June 22, 2017
READ: Habakkuk 1:1–4; 2:20
Skittish chickens scattered as relief trucks clattered past the weathered huts of the village. Barefoot children stared. Traffic on this rain-ravaged “road” was rare.
Suddenly, a walled mansion loomed into view of the convoy. It was the mayor’s house—although he didn’t live in it. His people lacked basic necessities, while he lounged in luxury in a distant city.
Such unfairness angers us. It angered God’s prophet too. When Habakkuk saw rampant oppression he asked, “How long,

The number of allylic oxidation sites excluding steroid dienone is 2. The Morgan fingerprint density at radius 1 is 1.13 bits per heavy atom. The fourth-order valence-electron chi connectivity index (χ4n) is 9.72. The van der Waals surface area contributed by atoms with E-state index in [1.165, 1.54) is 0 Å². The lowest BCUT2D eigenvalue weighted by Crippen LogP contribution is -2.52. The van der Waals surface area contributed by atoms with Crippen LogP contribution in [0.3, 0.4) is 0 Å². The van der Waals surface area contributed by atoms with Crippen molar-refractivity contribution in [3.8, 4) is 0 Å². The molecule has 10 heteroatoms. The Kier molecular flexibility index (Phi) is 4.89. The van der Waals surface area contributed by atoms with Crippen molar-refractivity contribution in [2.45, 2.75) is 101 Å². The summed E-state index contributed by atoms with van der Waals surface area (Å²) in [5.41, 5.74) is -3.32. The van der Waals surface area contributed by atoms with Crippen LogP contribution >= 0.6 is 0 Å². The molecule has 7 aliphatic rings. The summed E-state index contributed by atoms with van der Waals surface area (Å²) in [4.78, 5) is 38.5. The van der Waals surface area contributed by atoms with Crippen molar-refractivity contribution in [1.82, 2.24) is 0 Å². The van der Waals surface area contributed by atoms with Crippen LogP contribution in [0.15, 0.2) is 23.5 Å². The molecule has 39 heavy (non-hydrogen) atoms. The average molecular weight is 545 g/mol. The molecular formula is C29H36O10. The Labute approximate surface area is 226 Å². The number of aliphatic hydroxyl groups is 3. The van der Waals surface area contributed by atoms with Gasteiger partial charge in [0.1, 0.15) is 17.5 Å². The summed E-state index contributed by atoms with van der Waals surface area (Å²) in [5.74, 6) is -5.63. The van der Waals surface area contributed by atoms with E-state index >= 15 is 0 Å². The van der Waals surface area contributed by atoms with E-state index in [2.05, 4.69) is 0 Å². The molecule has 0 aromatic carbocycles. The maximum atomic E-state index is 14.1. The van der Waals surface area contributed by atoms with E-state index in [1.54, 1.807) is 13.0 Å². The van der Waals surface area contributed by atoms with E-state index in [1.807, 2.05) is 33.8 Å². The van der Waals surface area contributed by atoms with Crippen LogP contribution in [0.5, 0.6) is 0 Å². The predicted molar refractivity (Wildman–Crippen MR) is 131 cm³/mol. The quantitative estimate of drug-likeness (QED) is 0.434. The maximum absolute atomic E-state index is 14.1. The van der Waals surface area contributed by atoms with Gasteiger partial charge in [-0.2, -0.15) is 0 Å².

We welcome God’s judgment of others, but there’s a pivot point in Habakkuk that gives us pause: “The
Why silence? Because we easily overlook our own spiritual poverty. Silence allows us to recognize our sinfulness in the presence of a holy God.
Habakkuk learned to trust God, and we can too. We don’t know all His ways, but we do know that He is good. Nothing is beyond His control and timing.
— Tim Gustafson
Lord, when trouble comes we can pray like Habakkuk, “We have heard of your fame; we stand in awe of your deeds. Repeat them in our day; in our time make them known” (Hab. 3:2).
The righteous care about justice for the poor, but the wicked have no such concern. Proverbs 29:7
Source: Our Daily Bread